I would’ve stood at the podium, plaque in hand, the room on their feet clapping, and I would have frozen.  The words stuck in the back of my throat.  

I would have been a total embarrassment to myself and to my family if they ever heard about it.  

I was sure that most of the other sales reps would have wondered how I ever won the award in the first place.  I’d be the brunt of jokes for years.   I would never again be viewed as someone deserving of receiving any award.

So I called in sick and stayed in my room.

Such is the twisted world of social anxiety.

Social anxiety disorder is difficult to understand because it can be so pervasive and yet it can be limited and selective.  

There is no medical test to detect it.  Typically, there’s no family history.  In fact,  within families, social anxiety can be a learned behavior which confuses researchers looking for a genetic component.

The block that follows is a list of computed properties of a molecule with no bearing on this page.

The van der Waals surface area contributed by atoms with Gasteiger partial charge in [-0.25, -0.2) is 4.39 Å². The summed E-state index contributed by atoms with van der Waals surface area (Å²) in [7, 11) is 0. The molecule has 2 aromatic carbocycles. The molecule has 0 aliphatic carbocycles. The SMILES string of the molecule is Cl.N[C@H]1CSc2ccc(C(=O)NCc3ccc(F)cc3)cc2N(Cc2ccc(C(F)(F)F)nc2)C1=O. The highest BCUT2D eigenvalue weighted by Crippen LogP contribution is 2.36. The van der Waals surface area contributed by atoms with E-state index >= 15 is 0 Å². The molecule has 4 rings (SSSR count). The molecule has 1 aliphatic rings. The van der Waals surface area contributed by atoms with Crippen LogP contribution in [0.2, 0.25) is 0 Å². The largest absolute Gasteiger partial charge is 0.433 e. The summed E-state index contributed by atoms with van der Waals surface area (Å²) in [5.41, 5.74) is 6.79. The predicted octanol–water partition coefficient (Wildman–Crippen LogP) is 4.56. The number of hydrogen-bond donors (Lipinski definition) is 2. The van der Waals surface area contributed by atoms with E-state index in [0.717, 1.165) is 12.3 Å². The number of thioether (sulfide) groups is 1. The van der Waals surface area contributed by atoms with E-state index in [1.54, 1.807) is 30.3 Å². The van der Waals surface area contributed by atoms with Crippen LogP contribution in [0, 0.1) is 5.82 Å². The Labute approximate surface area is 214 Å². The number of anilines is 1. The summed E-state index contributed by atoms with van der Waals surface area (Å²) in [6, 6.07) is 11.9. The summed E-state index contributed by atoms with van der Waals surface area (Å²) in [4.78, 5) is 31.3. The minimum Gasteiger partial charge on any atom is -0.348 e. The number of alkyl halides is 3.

Clinicians think that its most likely cause is environmental. Negative experiences such as childhood trauma, either emotional, physical, or sexual.  

Behaviors that you find embarrassing like OCD and speech impediments can foster avoidance tactics that eventually lead to self-isolation and social phobias.

Depression, suicidal thoughts, lack of self-worth and purpose are very common characteristics of someone battling social anxiety.

Today, there are 15 million Americans suffering from social anxiety disorder, which makes it the third most common mental health disorder.  

What’s notable is that 36% won’t seek therapy for ten years.  

They wait for it to disrupt normal activities like the ability to hold a job or the ability to maintain relationships.